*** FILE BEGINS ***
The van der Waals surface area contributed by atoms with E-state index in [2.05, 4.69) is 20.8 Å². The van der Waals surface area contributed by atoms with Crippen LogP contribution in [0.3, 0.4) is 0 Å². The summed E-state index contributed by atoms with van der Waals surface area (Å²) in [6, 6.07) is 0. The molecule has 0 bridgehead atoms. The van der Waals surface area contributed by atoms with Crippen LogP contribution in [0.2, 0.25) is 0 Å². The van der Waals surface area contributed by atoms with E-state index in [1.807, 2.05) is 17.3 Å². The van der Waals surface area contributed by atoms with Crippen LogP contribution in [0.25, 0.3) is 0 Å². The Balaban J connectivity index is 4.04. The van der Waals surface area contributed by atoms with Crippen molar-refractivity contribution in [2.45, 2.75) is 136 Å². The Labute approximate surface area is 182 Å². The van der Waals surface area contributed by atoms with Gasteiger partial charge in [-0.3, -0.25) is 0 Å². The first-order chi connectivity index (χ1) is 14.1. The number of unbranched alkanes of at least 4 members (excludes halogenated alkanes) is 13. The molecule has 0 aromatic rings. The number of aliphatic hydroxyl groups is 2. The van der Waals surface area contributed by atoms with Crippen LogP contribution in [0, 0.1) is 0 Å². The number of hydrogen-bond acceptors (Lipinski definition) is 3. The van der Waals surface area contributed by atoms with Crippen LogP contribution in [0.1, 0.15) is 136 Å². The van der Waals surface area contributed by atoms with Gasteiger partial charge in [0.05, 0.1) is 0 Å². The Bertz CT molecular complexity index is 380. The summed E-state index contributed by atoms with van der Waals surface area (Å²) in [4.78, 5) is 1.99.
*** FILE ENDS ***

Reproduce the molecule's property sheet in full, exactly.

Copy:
The van der Waals surface area contributed by atoms with E-state index in [2.05, 4.69) is 20.8 Å². The van der Waals surface area contributed by atoms with Crippen LogP contribution in [0.3, 0.4) is 0 Å². The summed E-state index contributed by atoms with van der Waals surface area (Å²) in [6, 6.07) is 0. The molecule has 0 bridgehead atoms. The van der Waals surface area contributed by atoms with Crippen LogP contribution in [0.2, 0.25) is 0 Å². The van der Waals surface area contributed by atoms with E-state index in [1.807, 2.05) is 17.3 Å². The van der Waals surface area contributed by atoms with Crippen LogP contribution in [0.25, 0.3) is 0 Å². The Balaban J connectivity index is 4.04. The van der Waals surface area contributed by atoms with Crippen molar-refractivity contribution in [2.45, 2.75) is 136 Å². The Labute approximate surface area is 182 Å². The van der Waals surface area contributed by atoms with Gasteiger partial charge in [-0.3, -0.25) is 0 Å². The first-order chi connectivity index (χ1) is 14.1. The number of unbranched alkanes of at least 4 members (excludes halogenated alkanes) is 13. The molecule has 0 aromatic rings. The number of aliphatic hydroxyl groups is 2. The van der Waals surface area contributed by atoms with Crippen LogP contribution in [0, 0.1) is 0 Å². The number of hydrogen-bond acceptors (Lipinski definition) is 3. The van der Waals surface area contributed by atoms with Crippen LogP contribution in [0.1, 0.15) is 136 Å². The van der Waals surface area contributed by atoms with Gasteiger partial charge in [0.05, 0.1) is 0 Å². The Bertz CT molecular complexity index is 380. The summed E-state index contributed by atoms with van der Waals surface area (Å²) in [4.78, 5) is 1.99.